Gregory Hansell
Well thank you, Mary, very much for that question. We also have an email question in from Matt from Pennsylvania. Matt writes, Jay, your organization has been so successful in a relatively short period of time. What do you attribute that success to?

Jay Scott
Again, I have to attribute the success, a lot of it to Alex for sort of setting us up to be successful. You know, its because of what she did and people remember her. When they hear her story, they want to support what we did. And then the other part of it is having so many great volunteers, you know, and so many great supporters. We have weve had tens of thousands of lemonade stands. This year alone, I think there were eight thousand lemonade stands and the average lemonade stand had ten volunteers in it.

Gregory Hansell
Thats incredible.

Jay Scott
So that alone is 80,000 volunteers, not to mention the thousands of other events that people setup. So without those volunteers, we could not be where we are today. So, you know, some of those lemonade stands might bring in a couple of dollars. Some of them might bring in a couple of thousand dollars but when you add them all together, its millions and millions of dollars. And thats how we do it.

Gregory Hansell
Well thank you, Matt, very much for that question also. You know, you mentioned Jay during the break, that this experience has been like Alex kind of driving a train up a hill and your responsibilities have been, you know, sort of steering it down the hill as it has gained momentum and become the success that it has. What has that been like? Do you feel responsibility for that or what has that been like?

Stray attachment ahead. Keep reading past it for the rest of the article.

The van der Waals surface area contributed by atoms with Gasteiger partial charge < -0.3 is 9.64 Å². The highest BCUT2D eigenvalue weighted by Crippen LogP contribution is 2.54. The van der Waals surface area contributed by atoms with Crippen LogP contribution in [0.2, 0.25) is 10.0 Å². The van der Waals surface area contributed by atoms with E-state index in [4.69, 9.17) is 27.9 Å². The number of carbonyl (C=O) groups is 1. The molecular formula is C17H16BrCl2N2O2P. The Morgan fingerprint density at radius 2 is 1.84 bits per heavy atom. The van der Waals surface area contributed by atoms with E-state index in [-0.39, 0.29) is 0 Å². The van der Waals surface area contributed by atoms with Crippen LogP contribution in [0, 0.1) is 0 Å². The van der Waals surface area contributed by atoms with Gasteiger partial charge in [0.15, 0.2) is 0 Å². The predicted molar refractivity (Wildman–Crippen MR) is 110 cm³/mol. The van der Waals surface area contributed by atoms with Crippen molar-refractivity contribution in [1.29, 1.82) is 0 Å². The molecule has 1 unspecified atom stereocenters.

Jay Scott
I mean, we feel tremendous responsibility to to do justice to what Alex started and to help these kids. So, you know, we feel a lot of responsibility but we think if we always do the right thing that things are going to take care of themselves and so far, knock on wood, they have. You know, weve been able to grow twenty to thirty percent a year year, every year. So we think within about a year and a half, were probably going to cross the $100 million mark and, you know, that is just mind boggling to me to think things going from how I put that pitcher of lemonade in our front yard to raising $100 million and helping a lot of kids. You know, thats the most important part. If were not helping the kids, none of this matters.

Gregory Hansell
Yeah.

Jay Scott
So at the end of the day, weve got to help the kids.

Gregory Hansell
Absolutely. Let me ask you then, what has personally been the most rewarding part of this whole thing for you? What has been the most special thing about this?

Jay Scott